Abiy Ahmed's reforms in Ethiopia lift the lid on ethnic tensions

After launching the most ambitious reforms in his country's history Ethiopia's Prime Minister, Abiy Ahmed, is under threat. The murder of his army chief of staff amid an alleged coup attempt in the Amhara region has highlighted the vulnerability of the reform process. The BBC's Africa Editor, Fergal Keane, analyses the challenge facing the continent's youngest leader.

Just a few weeks ago, Abiy Ahmed was riding high and feted across Africa as a reformer.

He had released political prisoners, appointed women to more than half of his cabinet posts, persuaded a noted dissident to head the country's election board, and staged an historic rapprochement with neighbouring Eritrea after decades of conflict.

When I met him in December last year he was brimming with confidence, even telling me that the world should look to Ethiopia "to see how people can live together in peace."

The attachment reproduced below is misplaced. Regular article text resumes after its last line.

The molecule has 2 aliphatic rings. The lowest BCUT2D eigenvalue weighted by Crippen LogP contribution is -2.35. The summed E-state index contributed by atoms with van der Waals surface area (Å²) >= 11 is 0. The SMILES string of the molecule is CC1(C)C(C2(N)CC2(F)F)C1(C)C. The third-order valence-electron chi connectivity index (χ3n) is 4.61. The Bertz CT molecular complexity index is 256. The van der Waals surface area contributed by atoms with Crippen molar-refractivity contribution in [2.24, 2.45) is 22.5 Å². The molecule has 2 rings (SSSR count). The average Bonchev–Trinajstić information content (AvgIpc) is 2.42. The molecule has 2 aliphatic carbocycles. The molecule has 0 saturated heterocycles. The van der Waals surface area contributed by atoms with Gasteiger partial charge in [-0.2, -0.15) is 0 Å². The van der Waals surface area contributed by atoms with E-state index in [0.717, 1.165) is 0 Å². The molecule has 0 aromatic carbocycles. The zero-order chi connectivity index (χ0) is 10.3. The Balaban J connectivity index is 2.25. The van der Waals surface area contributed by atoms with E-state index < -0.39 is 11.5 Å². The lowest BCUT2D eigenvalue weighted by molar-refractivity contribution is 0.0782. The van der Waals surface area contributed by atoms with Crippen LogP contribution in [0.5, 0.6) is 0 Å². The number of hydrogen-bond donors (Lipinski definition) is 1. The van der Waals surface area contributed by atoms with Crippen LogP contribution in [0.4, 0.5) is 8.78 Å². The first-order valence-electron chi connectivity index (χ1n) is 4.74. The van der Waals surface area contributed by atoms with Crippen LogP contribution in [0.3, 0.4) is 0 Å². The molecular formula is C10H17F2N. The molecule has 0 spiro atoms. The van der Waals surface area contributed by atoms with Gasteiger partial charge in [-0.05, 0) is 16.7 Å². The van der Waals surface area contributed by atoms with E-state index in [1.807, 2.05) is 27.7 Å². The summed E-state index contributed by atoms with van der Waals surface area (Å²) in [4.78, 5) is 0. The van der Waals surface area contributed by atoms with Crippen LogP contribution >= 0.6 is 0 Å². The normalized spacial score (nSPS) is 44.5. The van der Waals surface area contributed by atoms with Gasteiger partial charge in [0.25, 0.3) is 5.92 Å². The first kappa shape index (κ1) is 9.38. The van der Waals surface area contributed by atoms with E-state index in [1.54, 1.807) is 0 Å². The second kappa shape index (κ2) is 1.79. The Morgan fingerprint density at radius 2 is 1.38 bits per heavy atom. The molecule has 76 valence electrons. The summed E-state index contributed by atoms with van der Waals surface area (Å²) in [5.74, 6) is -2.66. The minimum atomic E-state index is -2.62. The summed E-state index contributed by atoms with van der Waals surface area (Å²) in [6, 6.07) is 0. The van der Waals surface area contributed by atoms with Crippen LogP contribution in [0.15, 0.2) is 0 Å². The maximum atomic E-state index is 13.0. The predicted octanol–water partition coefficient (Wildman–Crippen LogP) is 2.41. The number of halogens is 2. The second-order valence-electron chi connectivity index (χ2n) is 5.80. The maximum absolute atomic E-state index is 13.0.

Millions at risk

Now after an alleged coup attempt against the Amhara regional government which killed his army chief of staff and close ally, General Seare Mekonnen, Mr Abiy's position and the future of his reforms look much less secure.

The alleged instigator of the coup was shot dead and a wave of arrests followed. But nobody with any knowledge of Ethiopia believes this is the end of the matter. Read More...

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